Rite Aid makes $2M gift to Pittsburgh’s Fred Rogers Co.
January 15, 2016 12:14 AM
Brad Burmeister, left, and Craig Britcher place a likeness of Fred Rogers on a recreation of the TV set of “Mister Rogers’ Neighborhood” at the Sen. John Heinz History Center last January.
Rite Aid is donating $2 million to the Fred Rogers Co. that will be specifically used to underwrite “Daniel Tiger’s Neighborhood,” an animated series that airs on PBS Kids.
By Joyce Gannon / Pittsburgh Post-Gazette
Ken Martindale, president of Rite Aid Corp., wasn’t totally surprised when the chairman of Rite Aid’s Pittsburgh-based advertising agency, Tony Bucci, suggested the drug store chain consider making a charitable gift to the nonprofit Fred Rogers Co. which produces children’s programs for PBS.
“Everybody knows ‘Mister Rogers’ Neighborhood,’ ” said Mr. Martindale, who also serves as president of the Rite Aid Foundation.
But he wasn’t as familiar with recent shows developed by the nonprofit “and that kind of sparked our curiosity,” he said.
In the year or so since Rite Aid was introduced to the team at the Fred Rogers Co. and has spent time digging into the organization, Mr. Martindale said he has observed a commitment to young children’s development “that gave me real confidence these are the guys we want to partner with.”
Today Rite Aid, based in Camp Hill, Cumberland County, will announce a $2 million donation to the Fred Rogers Co. that will be used specifically to underwrite “Daniel Tiger’s Neighborhood,” an animated series that airs on PBS Kids.
The donation marks the first corporate foundation funding for the show launched in 2012, said Bill Isler, president of the South Side-based Fred Rogers Co.
An announcement was scheduled to be held this morning at the “Mister Rogers’ Neighborhood” exhibit at the Sen. John Heinz History Center in the Strip District.
“This is a multi-year gift and we’re working very closely with [Rite Aid] to make sure ‘Daniel’ continues on PBS,” said Mr. Isler. “We were very happy when they came through with this amount of money.”
According to its 2014 federal tax filing, Fred Rogers Co. had net assets of $18.4 million and annual revenues after expenses of about $2 million.
In addition to production costs for “Daniel Tiger,” the gift from Rite Aid will support Web and digital promotions, and free streaming of the program on PBS, Mr. Isler said.
The show, whose title character is the son of the original Daniel Striped Tiger from “Mister Rogers’ Neighborhood,” has garnered a strong audience among preschool children and their parents since its debut.
It is the top streaming series on PBS Kids, said Lesli Rotenberg, general manager of children’s media at PBS.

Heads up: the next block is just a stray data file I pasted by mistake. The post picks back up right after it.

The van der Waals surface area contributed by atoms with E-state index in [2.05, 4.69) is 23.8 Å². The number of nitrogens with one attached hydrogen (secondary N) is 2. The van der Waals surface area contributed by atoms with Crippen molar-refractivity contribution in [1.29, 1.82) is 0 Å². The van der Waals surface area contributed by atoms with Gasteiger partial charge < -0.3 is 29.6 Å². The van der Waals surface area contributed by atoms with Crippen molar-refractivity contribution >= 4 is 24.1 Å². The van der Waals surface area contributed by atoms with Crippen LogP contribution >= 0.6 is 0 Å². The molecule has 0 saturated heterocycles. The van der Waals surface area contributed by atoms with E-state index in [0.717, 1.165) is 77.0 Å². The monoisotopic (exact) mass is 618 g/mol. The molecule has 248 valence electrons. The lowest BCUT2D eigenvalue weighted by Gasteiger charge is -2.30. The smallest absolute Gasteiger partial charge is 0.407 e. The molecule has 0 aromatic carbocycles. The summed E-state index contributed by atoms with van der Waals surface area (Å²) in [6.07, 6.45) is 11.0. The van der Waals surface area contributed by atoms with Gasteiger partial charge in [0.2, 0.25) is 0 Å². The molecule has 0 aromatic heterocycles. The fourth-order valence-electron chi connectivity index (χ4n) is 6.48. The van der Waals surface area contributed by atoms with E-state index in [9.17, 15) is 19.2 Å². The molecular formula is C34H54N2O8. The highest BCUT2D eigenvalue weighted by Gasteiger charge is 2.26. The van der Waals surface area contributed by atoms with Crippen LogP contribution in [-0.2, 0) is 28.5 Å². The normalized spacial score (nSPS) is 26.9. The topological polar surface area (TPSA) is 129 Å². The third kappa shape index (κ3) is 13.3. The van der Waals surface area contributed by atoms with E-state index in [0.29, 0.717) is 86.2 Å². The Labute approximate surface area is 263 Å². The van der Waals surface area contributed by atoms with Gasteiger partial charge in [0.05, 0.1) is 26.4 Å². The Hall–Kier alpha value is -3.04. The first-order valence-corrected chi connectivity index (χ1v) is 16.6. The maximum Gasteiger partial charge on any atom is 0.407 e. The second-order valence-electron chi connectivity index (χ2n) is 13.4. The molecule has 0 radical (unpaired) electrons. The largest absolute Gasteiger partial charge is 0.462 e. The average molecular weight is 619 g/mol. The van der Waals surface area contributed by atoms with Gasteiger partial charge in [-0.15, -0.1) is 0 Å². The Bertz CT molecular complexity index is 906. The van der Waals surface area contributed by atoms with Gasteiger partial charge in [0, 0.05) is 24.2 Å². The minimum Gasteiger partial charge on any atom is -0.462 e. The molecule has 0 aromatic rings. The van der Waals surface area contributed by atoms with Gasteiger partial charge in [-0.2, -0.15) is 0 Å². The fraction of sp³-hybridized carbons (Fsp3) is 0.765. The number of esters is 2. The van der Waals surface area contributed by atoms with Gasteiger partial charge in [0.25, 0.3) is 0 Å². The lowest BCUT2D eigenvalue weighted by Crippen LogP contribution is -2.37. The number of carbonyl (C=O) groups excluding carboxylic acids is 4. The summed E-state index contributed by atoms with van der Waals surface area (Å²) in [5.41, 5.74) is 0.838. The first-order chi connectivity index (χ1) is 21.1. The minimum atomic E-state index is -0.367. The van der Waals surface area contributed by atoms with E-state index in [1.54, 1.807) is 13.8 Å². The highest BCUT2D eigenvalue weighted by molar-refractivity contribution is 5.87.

A total of 65 half-hour episodes have already aired and Fred Rogers Co. is producing another 20.
“‘Daniel’ is one of the crown jewels of PBS Kids,” Ms. Rotenberg said. “It consistently ranks among the top programs on TV and across our digital platforms. We’re incredibly appreciative of this support from Rite Aid.”
For Rite Aid, which will be featured in an underwriting spot that will air before and after each episode starting later this month, the gift aligns closely with its foundation’s focus on children’s health and wellness, said Mr. Martindale.
The primary mission of the foundation, which reported assets of $21.4 million in its most recent federal tax filing, is to fund nonprofits that benefit children in communities where Rite Aid operates its approximately 4,600 stores.
Through the foundation’s KidCents initiative, customers enrolled in Rite Aid’s loyalty points program, wellness+ with Plenti, can round up purchases to the nearest dollar and direct the change to one of about 350 organizations that promote children’s health.
The foundation also supports the Children’s Miracle Network Hospitals.
“We are becoming very much an overall health care company so we knew we wanted our foundation focus to be health and wellness related,” said Mr. Martindale.
The KidCents logo will be attached to streamed videos of “Daniel Tiger” and will appear on the show’s PBS Kids website.
Asked whether the proposed purchase of Rite Aid by drugstore giant Walgreens for $9.4 billion in cash would alter the Rite Aid Foundation’s support of Fred Rogers Co., Mr. Martindale said, “I’m not anticipating any immediate changes by any means.”
The Federal Trade Commission last month requested Walgreens supply more information about the deal so that the government can review potential antitrust issues. Walgreens, which operates more than 8,000 stores nationwide, said when the merger was announced in October that it would divest up to 1,000 stores if required to by regulators.
Joyce Gannon: email@example.com or 412-263-1580.
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